The Baryonyx machete, linked above, is a very effective piece of kit, essentially a 16-inch leaf blade with a brush hook on the back. It works well across a wide range of vegetation. It is heavy enough that I cannot comfortably use a snap cut, but it will just ghost through thinner grasses, and cuts in both directions. On thicker stuff, the relatively thin but broad and heavy blade cuts deep instead of throwing chips. Like many Condor blades, it comes with a nice leather sheath, but is a bit bigger and heavier than I would care to wear on a belt.

    A pattern that might work well for you is the bolo. I have been trying out an inexpensive Tramontina that is very thin and flexible, but still chops surprisingly well due to the concentration of weight near the head. I think Tramontina has a heavier one, and Condor’s is pretty robust.
     
  11. MolokaiRider

    MolokaiRider Gold Member Gold Member

    Sep 13, 2017
    18 inch Tramontina with a plastic Rothco sheath is a great set up. Been using this for several years with fantastic results.
     
  12. jdk1

    jdk1

    Apr 21, 2010
    I'm am not sure what sort of cutting you will do, as a machete and khukuri cut differently. But, If you are in the Netherlands, I would look at the Skrama from Verusteleka in Finland.
     
    betover and Henry Beige like this.
  13. 22-rimfire

    22-rimfire Gold Member Gold Member

    Nov 20, 2005
    I like the standard Golok too (have two of them). It is THE machete that started me on the Condor path. I have since moved to the El Salvador and Swampmaster for most cutting that I do. I need to thin the handle down (sand) just a tad on the Swampmaster. My hands aren't huge.
     
    Henry Beige likes this.
  14. Henry Beige

    Henry Beige Gold Member Gold Member

    Jun 1, 2015
    Bingo. For a short blade, there is nothing more versatile. It chops better than a big knife, and does knife stuff better tha a big knife or small machete. I don’t think it chops as well as a 10” parang, but it is good enough considering everything else it can do.
     
  15. 3fifty7

    3fifty7 Gold Member Gold Member

    Dec 24, 2016
    Sounds like you are searching for a high end & high quality multi purpose tool. Generally that doesn’t exist. In most cases when you add a function you compromise somewhere else.
    Machetes are lite and springy, choppers carry more heft. I wouldn’t want to saw with either.
    Your needs sound like they would be better served by a KaBar Parangatang(or similar) or HI Khukuri along with a Silky Saw and a small to medium fixed blade.
    But you probably don’t want to hear that so carry on.
     
  16. Twinsdad

    Twinsdad Gold Member Gold Member

    512
    Jul 13, 2015
    I was reading this thread and all the talk of the tramontinas sounded familiar.so I went in the garage and looked at my old machete and sure enough I bought one of the bolo ones in the mid 90s and I’ve used it a good amount and it shows but for the 7 dollars or so I spent on it then it sure does it’s job when called upon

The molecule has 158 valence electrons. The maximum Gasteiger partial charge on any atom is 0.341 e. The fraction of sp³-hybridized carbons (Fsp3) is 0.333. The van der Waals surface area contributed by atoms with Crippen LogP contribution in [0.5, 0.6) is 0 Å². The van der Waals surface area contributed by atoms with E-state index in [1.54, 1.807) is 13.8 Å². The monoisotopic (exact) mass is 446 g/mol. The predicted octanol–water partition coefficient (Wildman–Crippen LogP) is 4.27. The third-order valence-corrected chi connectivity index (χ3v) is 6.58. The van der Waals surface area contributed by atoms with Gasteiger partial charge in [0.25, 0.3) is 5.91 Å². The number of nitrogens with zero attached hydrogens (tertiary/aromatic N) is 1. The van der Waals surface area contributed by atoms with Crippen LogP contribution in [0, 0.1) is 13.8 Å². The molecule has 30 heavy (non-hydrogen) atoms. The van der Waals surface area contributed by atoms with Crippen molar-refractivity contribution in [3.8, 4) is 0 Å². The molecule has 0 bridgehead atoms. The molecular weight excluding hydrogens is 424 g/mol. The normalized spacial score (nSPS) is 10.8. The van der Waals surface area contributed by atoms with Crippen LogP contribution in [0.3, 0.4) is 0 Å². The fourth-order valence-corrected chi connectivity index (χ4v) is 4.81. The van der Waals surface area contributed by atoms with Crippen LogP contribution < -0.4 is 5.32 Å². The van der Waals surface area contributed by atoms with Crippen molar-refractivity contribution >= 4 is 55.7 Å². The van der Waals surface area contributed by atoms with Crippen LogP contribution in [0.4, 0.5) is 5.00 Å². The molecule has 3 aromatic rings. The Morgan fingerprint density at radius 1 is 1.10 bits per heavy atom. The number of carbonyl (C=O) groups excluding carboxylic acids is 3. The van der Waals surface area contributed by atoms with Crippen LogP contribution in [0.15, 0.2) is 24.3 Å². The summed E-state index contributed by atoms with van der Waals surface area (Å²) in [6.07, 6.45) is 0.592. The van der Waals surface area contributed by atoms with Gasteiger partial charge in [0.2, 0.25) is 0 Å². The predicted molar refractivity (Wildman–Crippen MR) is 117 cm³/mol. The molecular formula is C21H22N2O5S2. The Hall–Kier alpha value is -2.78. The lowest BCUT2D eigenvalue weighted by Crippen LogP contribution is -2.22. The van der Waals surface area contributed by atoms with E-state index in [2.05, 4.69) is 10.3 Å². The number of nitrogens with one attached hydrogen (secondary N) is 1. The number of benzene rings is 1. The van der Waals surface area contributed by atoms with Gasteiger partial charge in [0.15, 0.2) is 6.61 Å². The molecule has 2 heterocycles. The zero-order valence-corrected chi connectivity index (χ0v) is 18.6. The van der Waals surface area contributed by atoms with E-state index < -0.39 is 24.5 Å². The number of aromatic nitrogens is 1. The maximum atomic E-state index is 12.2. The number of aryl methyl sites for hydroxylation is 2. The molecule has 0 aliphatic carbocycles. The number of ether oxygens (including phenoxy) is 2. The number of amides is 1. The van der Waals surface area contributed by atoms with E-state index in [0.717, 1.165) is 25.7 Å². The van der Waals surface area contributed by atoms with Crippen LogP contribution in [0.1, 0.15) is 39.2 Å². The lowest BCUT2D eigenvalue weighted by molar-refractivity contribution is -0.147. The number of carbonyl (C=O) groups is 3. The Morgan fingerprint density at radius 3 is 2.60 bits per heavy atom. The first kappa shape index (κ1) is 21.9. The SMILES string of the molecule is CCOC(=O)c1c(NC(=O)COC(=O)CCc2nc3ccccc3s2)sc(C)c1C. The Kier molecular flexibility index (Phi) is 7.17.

jdk1 and betover like this.
  17. Sidehill Gouger

    Sidehill Gouger

    Dec 29, 2007
    Sawbacks on machetes are generally useless fantasies. Just get a good Central/South American blade like the real "bushscraft" people use. The one thing I would add to that is I don't have much use for anything under a 20-inch blade for serious work. Most of mine are 24's.
     
    FortyTwoBlades likes this.
  18. Dirtbiker

    Dirtbiker

    Jul 2, 2010
    I have a huge pile of machetes. I enjoy them because they are cheap, easy to modify, and effective. I also have quite a few high end choppers too.
    If you dont want or can't modify an inexpensive model like a Tramontina or an Imacasa I'd recommend a Kabar parangatang or a Tops 230 machete. They come very sharp and are quality tools backed up by a solid warranty.
    Anything above that and you are paying for wants not needs anymore.
     
  19. MolokaiRider

    MolokaiRider Gold Member Gold Member

    Sep 13, 2017
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    betover likes this.
  20. Twindog

    Twindog Gold Member Gold Member

    Apr 6, 2004
    Machetes are best matched to your environment. What works well in a jungle isn't necessarily the best choice for your wood lot. I live in a temperate rainforest. The machete that works best for me is a 16 inch Fiddleback Forge machete. I think is has 1075 steel that doesn't hold up well to really hard stuff, but works well on brush and softwoods, which is what I encounter. Comes with a nice leather sheath.

    I'd prefer CPM 3V steel and do have one 12 inch 3V machete, but it's a little short for me.

    I'd recommend that you talk to some custom makers who are knowledgeable about your environment. For me, the HI khukri is way too heavy to lug around and doesn't do well on brush. But it takes the limbs off downed trees really well -- about as well as a small hatchet.

    You might want to try a couple cheap machetes with different designs to see what works best for you in your environment, then work with a custom maker to finalize the design. Then get the other knives you want to attach and have a custom sheath maker put the carry system together the way you want it.